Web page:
Nicole and Dan Feeney love their 1910 American Foursquare-style house and their leafy neighborhood in Whitman, but they knew they had to alter their living situation. They have four children: identical twins Elyse and Tamsin, who turn 7 this month, 6-month-old son Rhys, and 5-year-old daughter Shelby, who was born with CHARGE syndrome. The syndrome affects Shelby’s mobility, hearing, and vision, making it difficult for her to navigate the home — and for her parents to care for her safely as she grows.
After the couple decided to renovate, they contacted the Boston-based Institute for Human Centered Design, which referred them to Beige & Bleu Design Studio in Waltham. Owner-designers Nicole Noonan and Morgan Mackintosh welcomed the challenge.
The duo, who worked at a discounted rate and secured additional discounts and donations, incorporated principles of universal design throughout the house. That means the design functions efficiently for all, regardless of their abilities. Noonan says, “We made things easier for Shelby by removing barriers, while improving the functionality of the space for the rest of the family as well.”
Creating an environment that would allow Shelby experiences akin to those of any other 5-year-old was essential. “Everything was done with her independence and quality of life in mind,” says her mom. Aesthetics were also a consideration. The couple and the designers wanted the home to reflect the tastes and personalities of every occupant.
As with most young families, life centers on the kitchen, which was relocated to a new two-story addition at the back of the house. A ramp there leads to a side entry door that opens into an area large enough to maneuver a wheelchair. The two-level island accommodates a wheelchair or walker. Mackintosh says, “The design helps Shelby participate in family activities — she can help cook and eat at the island — rather than exist on the outskirts.”
The island, painted Nicole’s favorite shade of green, pops against the crisp white cabinetry and fiberboard paneling on the room’s perimeter. The sharp contrast makes navigating the space easier for someone with less-than-perfect eyesight. Other practical applications of color include painting the inside trim on doorways a saturated shade of yellow. It’s Shelby’s favorite color and helps signal a transition between rooms.
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A KITCHEN DESIGNED FOR ALL
1. APPLIANCE SMARTS: No-touch faucets accommodate fine-motor-skill deficits. The induction cooktop replaced a gas appliance and its open flames.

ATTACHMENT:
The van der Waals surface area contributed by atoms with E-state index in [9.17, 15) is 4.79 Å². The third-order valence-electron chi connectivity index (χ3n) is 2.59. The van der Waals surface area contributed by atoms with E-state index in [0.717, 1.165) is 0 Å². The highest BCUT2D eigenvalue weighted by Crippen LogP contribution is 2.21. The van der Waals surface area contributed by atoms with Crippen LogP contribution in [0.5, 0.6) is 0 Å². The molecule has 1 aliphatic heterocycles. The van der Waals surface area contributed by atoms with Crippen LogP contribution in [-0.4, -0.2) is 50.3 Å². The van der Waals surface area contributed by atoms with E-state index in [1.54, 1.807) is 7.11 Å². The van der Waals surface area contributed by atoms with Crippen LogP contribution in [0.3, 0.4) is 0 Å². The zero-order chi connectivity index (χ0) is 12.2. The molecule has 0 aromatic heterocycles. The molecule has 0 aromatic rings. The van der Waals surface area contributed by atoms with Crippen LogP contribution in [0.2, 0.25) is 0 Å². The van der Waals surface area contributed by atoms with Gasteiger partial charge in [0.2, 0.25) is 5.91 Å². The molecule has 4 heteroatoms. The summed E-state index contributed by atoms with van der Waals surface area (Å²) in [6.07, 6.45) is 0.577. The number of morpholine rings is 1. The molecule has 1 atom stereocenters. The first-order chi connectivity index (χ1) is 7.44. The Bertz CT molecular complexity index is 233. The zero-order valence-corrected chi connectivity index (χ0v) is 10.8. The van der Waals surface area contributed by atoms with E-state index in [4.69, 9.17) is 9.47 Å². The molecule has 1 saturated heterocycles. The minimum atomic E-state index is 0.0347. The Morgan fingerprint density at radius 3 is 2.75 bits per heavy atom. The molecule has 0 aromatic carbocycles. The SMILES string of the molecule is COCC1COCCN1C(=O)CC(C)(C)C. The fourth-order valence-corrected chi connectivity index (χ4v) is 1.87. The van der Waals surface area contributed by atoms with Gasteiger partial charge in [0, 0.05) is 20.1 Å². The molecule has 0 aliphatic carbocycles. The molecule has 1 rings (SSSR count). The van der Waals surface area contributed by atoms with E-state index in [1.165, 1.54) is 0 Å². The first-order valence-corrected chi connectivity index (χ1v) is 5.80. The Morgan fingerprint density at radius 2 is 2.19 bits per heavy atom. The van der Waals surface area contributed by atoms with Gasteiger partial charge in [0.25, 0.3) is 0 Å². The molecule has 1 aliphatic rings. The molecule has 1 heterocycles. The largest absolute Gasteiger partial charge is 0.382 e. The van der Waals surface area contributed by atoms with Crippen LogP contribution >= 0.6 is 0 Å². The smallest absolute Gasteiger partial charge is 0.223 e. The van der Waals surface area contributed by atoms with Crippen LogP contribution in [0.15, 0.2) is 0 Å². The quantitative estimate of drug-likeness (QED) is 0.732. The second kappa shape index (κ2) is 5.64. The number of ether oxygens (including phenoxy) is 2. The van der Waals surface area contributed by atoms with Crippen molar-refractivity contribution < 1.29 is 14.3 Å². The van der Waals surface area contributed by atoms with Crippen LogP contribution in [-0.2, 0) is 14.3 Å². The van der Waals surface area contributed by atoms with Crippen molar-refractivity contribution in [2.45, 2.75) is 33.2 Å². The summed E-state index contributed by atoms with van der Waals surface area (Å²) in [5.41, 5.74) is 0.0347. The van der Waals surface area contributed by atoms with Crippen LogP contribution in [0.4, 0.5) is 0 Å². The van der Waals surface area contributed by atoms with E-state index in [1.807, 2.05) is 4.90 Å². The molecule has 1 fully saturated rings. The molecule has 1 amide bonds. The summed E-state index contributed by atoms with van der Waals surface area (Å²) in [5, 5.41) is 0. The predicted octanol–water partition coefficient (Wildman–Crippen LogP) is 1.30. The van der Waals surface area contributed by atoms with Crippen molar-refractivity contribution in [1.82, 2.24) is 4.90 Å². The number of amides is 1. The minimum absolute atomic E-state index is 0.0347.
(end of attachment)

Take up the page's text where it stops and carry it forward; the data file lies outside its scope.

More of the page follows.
2. HIGH CONTRAST: The island pops against the white walls, which makes locating and navigating around it easier for Shelby.
3. VISIBILITY: The designers used honed rather than polished quartz because it’s less shiny. Reflections and glare can make it hard to distinguish items placed on glossy surfaces. Multiple layers of lighting illuminate every aspect of the room.
4. VARIED HEIGHTS: The two-level island accommodates multigenerational activities. The lower countertop extends far enough to allow a wheelchair to slide underneath.
5. WITHIN REACH: Long, D-shaped pulls and handles are easier to grasp than small knobs, and slow-close drawers prevent squashed fingers. Patterned contact paper lines drawer interiors to aid with depth perception.
6. CLEAR PATHS: The entry door is wide enough for a wheelchair, and the layout allows clearance for moving through the room.
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In the dining room, floral-print chairs and a display of mismatched plates inspired by an old family recipe box showcase Nicole’s taste for eclectic vintage decor. The focal point in the family room is an abstract painting created by the three daughters, “commissioned” by the designers. “Nicole and Morgan came with paint and a canvas and let the girls go at it,” Nicole Feeney says. “I was so touched that they involved them.”
The playroom is organized and outfitted to work for the whole crew. Shelby can crawl across the room, find toys on the new built-in shelves, and put them away when she’s finished. The television is mounted where she can get close enough to see it, while the twins watch from the low-slung daybed. “She’s able to satisfy her curiosity and is enjoying her independence,” Nicole reports.
Upstairs, Mackintosh and Noonan indulged the twins’ desire for rainbows and fairies. Their bedroom walls are painted a not-too-cloying shade of pink — but just two-thirds up, because while the girls adore pink, Dan doesn’t. The nursery veers less pastel, as does the master bedroom. “We’ve never had a nice space for ourselves before,” Nicole says. “It’s like a luxury hotel.”
Shelby’s motorized bed was refinished in a handsome charcoal gray, and the linens boast a multitude of patterns. As they did throughout the home, the designers catered to the family’s attraction to tactile materials, incorporating velvet upholstery, tassel details, and shaggy textiles into the room. “The sensory piece is huge for Shelby,” says Nicole. “When she sits on her rug, she moves her feet back and forth.” Dan adds with a smile, “I like it, too; it’s like petting a soft dog.”
The process has been an education for everyone — the designers, the family, and, most of all, Shelby. “Living in your home is so basic; it’s just part of being human,” says Nicole. “Now Shelby has that, and we’ve seen so much growth.”
Architecture: HPA Design, hpadesign.com
Cabinetry: Metropolitan Cabinets and Countertops, metcabinet.com
Contractor: C.G. Construction
Interior Design: Beige & Bleu Design Studio, beigeandbleu.com
Painting: Kimball Painting, kimballpainting.com
Marni Elyse Katz is a frequent contributor to the Globe Magazine. Send comments to firstname.lastname@example.org.
This story has been updated to clarify that a new cooking appliance is an induction cooktop.